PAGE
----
Hepatica can bloom as early as mid-March, but more often are found blooming around mid-April through mid-May. The flowers of hepatica are usually blue to lavender but can also be white or pink. They have many stamens tipped with yellowish anthers. The flowers are small, from 1/2 to 1 inch across. They’re also tricky — not what they seem to be. For instance, what appear to be the petals aren’t: hepatica has no petals. The bluish petal-like structures are actually sepals. There can be from five to 12 sepals, but it appears that six is the most common number. Below the sepals are three structures that look like sepals, but again, don’t be fooled. These aren’t sepals; they’re bracts, specially modified leaves. Each flower tops an extremely hairy stem that appears silky. The pretty flowers attract early flying bees and flies, both of which aid in pollination.



Hoyas are known as the wax plant because their flowers and leaves have a waxy look and feel to them. It is a genus in the family, Asclepiadaceae.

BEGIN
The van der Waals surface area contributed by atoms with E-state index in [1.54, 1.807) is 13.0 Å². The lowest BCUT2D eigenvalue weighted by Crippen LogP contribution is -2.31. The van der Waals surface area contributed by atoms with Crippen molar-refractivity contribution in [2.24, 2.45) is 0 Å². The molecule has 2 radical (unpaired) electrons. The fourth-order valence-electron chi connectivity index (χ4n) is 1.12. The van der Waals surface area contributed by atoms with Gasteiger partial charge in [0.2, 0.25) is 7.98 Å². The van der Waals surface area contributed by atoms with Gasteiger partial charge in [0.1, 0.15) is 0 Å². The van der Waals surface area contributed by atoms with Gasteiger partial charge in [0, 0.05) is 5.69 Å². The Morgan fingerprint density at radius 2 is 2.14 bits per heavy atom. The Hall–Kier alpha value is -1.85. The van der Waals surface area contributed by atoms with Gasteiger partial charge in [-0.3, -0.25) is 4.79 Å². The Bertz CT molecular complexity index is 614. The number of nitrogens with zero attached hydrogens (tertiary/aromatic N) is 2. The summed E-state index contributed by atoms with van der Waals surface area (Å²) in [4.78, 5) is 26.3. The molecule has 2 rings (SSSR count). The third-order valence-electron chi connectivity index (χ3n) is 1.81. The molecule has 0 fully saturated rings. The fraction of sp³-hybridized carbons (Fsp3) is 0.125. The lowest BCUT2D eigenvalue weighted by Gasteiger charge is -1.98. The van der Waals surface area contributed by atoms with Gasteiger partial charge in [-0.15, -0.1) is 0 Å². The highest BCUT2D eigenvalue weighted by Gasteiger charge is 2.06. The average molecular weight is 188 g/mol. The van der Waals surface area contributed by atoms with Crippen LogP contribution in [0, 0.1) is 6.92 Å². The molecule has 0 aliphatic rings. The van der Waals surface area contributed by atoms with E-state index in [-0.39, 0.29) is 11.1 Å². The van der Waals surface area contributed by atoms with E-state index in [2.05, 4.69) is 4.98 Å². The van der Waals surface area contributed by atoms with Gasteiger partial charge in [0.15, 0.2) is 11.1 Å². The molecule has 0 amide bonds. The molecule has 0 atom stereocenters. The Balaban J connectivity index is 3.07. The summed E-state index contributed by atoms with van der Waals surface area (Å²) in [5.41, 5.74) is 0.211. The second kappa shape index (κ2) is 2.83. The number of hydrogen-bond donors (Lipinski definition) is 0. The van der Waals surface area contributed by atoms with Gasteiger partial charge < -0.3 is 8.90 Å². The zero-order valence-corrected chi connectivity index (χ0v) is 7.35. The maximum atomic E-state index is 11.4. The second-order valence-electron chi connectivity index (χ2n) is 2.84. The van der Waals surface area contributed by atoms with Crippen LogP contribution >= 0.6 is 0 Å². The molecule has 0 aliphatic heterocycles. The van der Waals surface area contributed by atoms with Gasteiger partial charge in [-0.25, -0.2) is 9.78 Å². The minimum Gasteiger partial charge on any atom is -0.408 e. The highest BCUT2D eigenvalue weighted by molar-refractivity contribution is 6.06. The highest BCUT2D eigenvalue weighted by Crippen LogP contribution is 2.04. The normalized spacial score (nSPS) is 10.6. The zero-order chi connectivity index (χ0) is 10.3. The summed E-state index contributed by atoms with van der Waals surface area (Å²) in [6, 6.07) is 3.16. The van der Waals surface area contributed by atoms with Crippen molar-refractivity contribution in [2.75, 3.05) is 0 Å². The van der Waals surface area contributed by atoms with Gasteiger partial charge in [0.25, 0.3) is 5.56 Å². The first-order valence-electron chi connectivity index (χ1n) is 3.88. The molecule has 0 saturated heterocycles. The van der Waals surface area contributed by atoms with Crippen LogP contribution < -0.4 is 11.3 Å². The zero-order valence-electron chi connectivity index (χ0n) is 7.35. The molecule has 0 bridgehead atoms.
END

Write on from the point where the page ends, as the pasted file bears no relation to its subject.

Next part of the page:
Asclepiadaceae is the "Milkweed family". The plants in this family don't have milkweed. Most of them have milky sap and that is why the common name for Asclepiadaceae is the milkweed family.The sap runs clear in such plants as the Hoya carnosa and Hoya fungii. The nothernmost boundary of hoya habitats is in the lower Himalayas, i.e., Nepal, Assam. The southern boundary is Java and Australia. The western boundary is central India and the eastern boundary is Samoa.

Almost all Hoyas are vines that either trail or climb, but some are more shrub like or actually hang down. They are always found on the stem and branches of trees in the forest. Their leaves also vary from very succulent as Hoya australis ssp.rupicola to coriaceous as Hoya coriacea, from very large as Hoya grabra to tiny as Hoya engleriana. Also, their flowers range in size from nearly 4 inches in Hoya lauterbachii to 3mm in Hoya filiformis. Their colors go from white, yellow, green, pink, purple to dark red and to nearly black in Hoya ciliata. All colors are found in hoyas except blue.

The Hoyas are a group of plants belonging to the Asclepidaceae family, a huge family spreading across Africa to Asia. Hoyas are found in Asia region from Northern Australia to China. Hundreds of species exist but only a few exist in cultivation. New forms of Hoyas are still being discovered today in the Jungles of Asia.